Nothing is worse than the crushing blow of dashed expectations, especially when it comes to genealogy research. I had high hopes that a recent visit to Charleston, S.C., would turn up something — a gravestone, a house, a place of business, anything — related to my fourth great-grandfather, Philip Benjamin (1779-1852). My spirits rose when a Google Maps search revealed old buildings at the addresses of his grocery store and home. But upon further inspection…Ugh.
Background, as always, is in order. My Philip Benjamin and his wife Rebecca DeMendes (1790-1847), both Sephardic Jews, met in London, where they lived among wealthy Jewish merchants. In 1808, shortly after marrying, they moved to the West Indies, where Rebecca’s wealthy sisters lived — they had married West Indian planters. Their son, Judah P., was born in St. Croix three years later. Judah P. Benjamin, a former Senator, considered the brains of the Confederacy, held positions as Attorney General, Secretary of War, and Secretary of State.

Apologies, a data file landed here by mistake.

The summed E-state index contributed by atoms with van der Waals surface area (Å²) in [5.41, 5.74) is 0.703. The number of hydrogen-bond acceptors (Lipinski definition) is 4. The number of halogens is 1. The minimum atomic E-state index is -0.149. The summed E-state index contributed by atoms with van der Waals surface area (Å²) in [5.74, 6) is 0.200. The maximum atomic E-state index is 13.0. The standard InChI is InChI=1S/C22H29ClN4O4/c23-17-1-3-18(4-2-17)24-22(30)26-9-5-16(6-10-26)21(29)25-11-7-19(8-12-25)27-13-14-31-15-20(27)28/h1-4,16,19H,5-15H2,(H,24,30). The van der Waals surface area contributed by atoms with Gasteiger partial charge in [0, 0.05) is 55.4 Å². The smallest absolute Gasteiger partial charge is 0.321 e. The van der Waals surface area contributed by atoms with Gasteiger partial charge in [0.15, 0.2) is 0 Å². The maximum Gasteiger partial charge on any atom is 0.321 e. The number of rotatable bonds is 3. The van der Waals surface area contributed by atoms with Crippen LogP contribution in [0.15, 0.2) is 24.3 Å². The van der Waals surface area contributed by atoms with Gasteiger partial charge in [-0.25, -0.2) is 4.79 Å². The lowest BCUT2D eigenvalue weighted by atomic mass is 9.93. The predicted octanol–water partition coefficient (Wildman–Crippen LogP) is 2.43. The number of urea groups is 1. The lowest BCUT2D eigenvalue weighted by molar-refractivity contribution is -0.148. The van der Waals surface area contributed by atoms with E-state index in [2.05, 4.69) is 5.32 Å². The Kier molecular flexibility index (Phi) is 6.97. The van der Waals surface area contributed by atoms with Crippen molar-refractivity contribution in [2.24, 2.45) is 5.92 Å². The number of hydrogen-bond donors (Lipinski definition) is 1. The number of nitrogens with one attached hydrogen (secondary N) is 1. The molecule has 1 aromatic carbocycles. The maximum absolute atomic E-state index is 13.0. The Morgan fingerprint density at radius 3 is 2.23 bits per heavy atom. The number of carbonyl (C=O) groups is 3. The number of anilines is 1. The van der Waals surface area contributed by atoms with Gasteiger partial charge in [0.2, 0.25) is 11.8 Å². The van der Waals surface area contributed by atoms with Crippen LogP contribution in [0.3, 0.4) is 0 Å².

In St. Croix, Philip Benjamin was a partner in a trading company with his first cousin — Moses Elias Levy. The firm of Levy and Benjamin traded throughout the Caribbean, with customers in England, Europe, and the Americas. Philip was related to Moses Levy’s wife, Hannah Abendanone. Levy, who amassed a fortune as a trader, eventually settled in Florida, where he established an agrarian refuge for Jews suffering under repression in Europe.
Philip Benjamin didn’t do nearly as well. The family was unable to make a good living in the West Indies, according to Judah P.’s biographers. So, in 1813 they sailed for Fayetteville, North Carolina, where they stayed with Rebecca’s brother, Jacob. After a few years, it became clear that his small store couldn’t support two families. The family moved to Charleston in about 1821.